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The Considerate Constructors Scheme is delighted to support the Breathe Freely

campaign launched by BOHS (British Occupational Hygiene Society).

SCHEME NEWS

12

June 2015

Issue 37

A breath of fresh air for the

construction industry

The collaborative initiative,

led by BOHS in partnership

with key construction industry

organisations, provides life-saving

guidance, tools and resources

to help prevent workers from

contracting lung disease.

Launched at the end of April, the

lifesaving campaign aims to reduce

the predicted 3500 needless deaths

this year to workers exposed to

lethal asbestos fibres in the past.

It is also estimated that a further

500 workers will die as a result of

inhaling silica dust and a further

5500 will be diagnosed with

occupational cancer.

Forearmed is forewarned – and

the Breathe Freely initiative aims

to educate the whole industry

through its ‘HI Standard’ – which

employers can adopt to ensure

their working practices are as risk-

free as possible.

Spearheaded by BOHS, in

partnership with Constructing

Better Health, Land Securities,

Mace and the Health and Safety

Executive [HSE], Breathe Freely is

targeted specifically at managers

within the industry.

The aim is not just to raise

awareness of the problem but

also to inspire action by providing

practical solutions through the

sharing of best practice and

encouragement of effective

exposure control.

Key to the campaign is providing

the information, resources and

highlighting the relevant advice

and expertise.

Edward Hardy, Chief Executive

of the Considerate Constructors

Scheme said: “Valuing the

construction industry workforce

by caring for their health and

wellbeing is firmly embedded in

the Scheme’s Code of Considerate

Practice, which is why we

wholeheartedly support the

Breathe Freely Campaign.

“We applaud BOHS for helping to

prevent the needless illnesses and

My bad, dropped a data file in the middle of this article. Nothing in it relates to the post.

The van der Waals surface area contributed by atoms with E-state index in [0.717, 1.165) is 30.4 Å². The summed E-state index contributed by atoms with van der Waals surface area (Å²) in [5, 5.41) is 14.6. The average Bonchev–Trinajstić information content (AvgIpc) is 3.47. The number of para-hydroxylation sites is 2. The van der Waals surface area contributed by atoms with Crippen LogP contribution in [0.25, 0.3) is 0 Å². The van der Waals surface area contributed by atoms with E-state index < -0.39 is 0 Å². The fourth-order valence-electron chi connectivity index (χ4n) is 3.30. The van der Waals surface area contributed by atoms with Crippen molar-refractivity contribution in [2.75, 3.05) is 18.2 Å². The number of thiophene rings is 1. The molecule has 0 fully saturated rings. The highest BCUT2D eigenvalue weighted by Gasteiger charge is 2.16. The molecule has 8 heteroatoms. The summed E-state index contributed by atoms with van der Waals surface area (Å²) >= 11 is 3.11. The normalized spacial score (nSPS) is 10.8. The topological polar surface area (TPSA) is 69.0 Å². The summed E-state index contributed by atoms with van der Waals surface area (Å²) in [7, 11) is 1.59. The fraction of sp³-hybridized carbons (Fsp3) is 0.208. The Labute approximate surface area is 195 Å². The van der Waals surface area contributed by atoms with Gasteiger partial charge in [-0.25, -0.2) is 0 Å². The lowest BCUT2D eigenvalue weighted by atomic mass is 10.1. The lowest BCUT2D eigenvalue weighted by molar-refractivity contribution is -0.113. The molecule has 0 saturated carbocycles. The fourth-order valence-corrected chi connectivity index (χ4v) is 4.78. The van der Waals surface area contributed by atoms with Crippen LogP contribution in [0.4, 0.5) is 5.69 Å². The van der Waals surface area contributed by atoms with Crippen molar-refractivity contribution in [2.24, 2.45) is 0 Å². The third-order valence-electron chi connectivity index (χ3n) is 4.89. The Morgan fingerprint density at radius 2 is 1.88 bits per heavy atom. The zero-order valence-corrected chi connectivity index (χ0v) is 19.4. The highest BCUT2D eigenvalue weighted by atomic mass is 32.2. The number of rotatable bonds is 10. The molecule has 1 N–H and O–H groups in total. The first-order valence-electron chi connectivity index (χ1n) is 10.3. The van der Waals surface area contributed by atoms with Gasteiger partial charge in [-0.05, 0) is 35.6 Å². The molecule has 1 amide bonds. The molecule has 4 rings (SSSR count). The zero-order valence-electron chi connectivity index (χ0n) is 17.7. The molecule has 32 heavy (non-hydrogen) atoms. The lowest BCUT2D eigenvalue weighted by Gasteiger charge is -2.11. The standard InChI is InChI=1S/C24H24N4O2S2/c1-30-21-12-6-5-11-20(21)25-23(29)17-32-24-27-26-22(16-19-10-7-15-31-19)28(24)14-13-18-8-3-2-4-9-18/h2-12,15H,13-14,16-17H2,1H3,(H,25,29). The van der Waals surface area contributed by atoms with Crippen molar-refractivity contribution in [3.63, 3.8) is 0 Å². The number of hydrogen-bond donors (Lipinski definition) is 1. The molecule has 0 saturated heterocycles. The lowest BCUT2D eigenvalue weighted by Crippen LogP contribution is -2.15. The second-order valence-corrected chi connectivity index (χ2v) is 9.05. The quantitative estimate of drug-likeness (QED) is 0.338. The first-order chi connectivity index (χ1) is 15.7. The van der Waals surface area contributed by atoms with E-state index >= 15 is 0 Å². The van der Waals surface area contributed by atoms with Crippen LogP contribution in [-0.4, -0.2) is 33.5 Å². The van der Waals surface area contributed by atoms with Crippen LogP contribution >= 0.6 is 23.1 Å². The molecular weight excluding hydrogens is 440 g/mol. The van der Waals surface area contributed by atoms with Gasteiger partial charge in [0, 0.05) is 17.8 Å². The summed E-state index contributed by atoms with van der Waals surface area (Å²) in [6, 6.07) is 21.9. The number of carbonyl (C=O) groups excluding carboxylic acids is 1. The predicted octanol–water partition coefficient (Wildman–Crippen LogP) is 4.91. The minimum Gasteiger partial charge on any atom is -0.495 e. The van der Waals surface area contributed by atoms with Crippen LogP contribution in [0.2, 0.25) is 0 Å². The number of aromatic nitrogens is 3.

deaths to construction workers

whose daily work can put them

at high risk of contracting lung

disease from exposure to invisible

contaminants.”

BOHS will also be participating in

this year’s ITIOC event, hosted by

the Scheme. For more information,

please see page 8.

Some of the most

common substances known

to cause occupational asthma

are used in or generated by everyday

construction tasks

isocyanates, solder and colophony fume, stainless steel

welding fumes, and wood dusts.

3,500

* ‘Occupational lungdisease in theUK- the facts’, July2014,

aBOHS reviewof theexistingevidenceaboutprevalenceand incidenceofoccupational lungdisease in theUK.

Work-related

lung disease

and deaths in the

UK construction sector*

Exposures at work are a major cause of lung disease in the UK.

The risks from working in construction are greater

than for any other sector.

BREATHE FREELY

ControllingExposures toprevent

occupational lungdisease

in theconstruction industry

TheChartered Society for

WorkerHealthProtection

ALL INDUSTRIES

Every year

12,000 deaths

129,000 total cases

13,000 new cases

29 new cases

per 100,000 workers

ALL INDUSTRIES

The occupational

respiratory diseases

Occupational cancers

of the respiratory system

causeofmore than

7,000 deaths a year

COPD (Chronic Obstructive

Pulmonary Disease)

causesanestimatedminimumof

4,000 deaths per year

16% of adult-onset

asthma cases

maybework-related

occupational

cancer deaths

are caused by

exposures in

construction

Construction

is among the

top 5

industries for

deaths from

COPD

The UK construction sector has the largest number

of reported cases of occupational lung disease

of any industrial sector

Click here

to find out more

about Breathe Freely.